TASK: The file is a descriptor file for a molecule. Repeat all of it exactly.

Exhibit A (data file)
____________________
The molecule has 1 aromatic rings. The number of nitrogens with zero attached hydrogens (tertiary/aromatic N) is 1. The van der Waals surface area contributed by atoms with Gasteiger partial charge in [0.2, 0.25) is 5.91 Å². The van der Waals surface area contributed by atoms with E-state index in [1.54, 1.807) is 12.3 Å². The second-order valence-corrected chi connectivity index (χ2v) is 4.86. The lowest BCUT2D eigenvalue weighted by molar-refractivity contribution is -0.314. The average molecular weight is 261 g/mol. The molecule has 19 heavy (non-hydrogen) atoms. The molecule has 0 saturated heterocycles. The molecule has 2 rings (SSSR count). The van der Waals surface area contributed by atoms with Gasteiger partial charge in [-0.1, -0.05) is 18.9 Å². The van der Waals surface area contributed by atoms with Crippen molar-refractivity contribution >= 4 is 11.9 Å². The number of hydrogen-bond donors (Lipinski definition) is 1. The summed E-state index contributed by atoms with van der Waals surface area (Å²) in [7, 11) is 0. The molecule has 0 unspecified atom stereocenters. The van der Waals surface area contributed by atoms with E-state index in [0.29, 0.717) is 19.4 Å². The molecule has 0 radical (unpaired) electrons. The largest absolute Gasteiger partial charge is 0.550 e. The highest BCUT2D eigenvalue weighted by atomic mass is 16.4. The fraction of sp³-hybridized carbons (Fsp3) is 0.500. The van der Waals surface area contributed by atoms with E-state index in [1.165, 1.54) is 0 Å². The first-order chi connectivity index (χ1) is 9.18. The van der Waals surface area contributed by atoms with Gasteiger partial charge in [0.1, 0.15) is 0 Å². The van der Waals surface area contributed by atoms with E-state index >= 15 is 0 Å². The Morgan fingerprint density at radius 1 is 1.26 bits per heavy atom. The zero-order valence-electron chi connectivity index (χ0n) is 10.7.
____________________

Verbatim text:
The molecule has 1 aromatic rings. The number of nitrogens with zero attached hydrogens (tertiary/aromatic N) is 1. The van der Waals surface area contributed by atoms with Gasteiger partial charge in [0.2, 0.25) is 5.91 Å². The van der Waals surface area contributed by atoms with E-state index in [1.54, 1.807) is 12.3 Å². The second-order valence-corrected chi connectivity index (χ2v) is 4.86. The lowest BCUT2D eigenvalue weighted by molar-refractivity contribution is -0.314. The average molecular weight is 261 g/mol. The molecule has 19 heavy (non-hydrogen) atoms. The molecule has 0 saturated heterocycles. The molecule has 2 rings (SSSR count). The van der Waals surface area contributed by atoms with Gasteiger partial charge in [-0.1, -0.05) is 18.9 Å². The van der Waals surface area contributed by atoms with Crippen molar-refractivity contribution >= 4 is 11.9 Å². The number of hydrogen-bond donors (Lipinski definition) is 1. The summed E-state index contributed by atoms with van der Waals surface area (Å²) in [7, 11) is 0. The molecule has 0 unspecified atom stereocenters. The van der Waals surface area contributed by atoms with E-state index in [0.29, 0.717) is 19.4 Å². The molecule has 0 radical (unpaired) electrons. The largest absolute Gasteiger partial charge is 0.550 e. The highest BCUT2D eigenvalue weighted by atomic mass is 16.4. The fraction of sp³-hybridized carbons (Fsp3) is 0.500. The van der Waals surface area contributed by atoms with E-state index in [1.165, 1.54) is 0 Å². The first-order chi connectivity index (χ1) is 9.18. The van der Waals surface area contributed by atoms with Gasteiger partial charge in [0.1, 0.15) is 0 Å². The van der Waals surface area contributed by atoms with E-state index >= 15 is 0 Å². The Morgan fingerprint density at radius 1 is 1.26 bits per heavy atom. The zero-order valence-electron chi connectivity index (χ0n) is 10.7.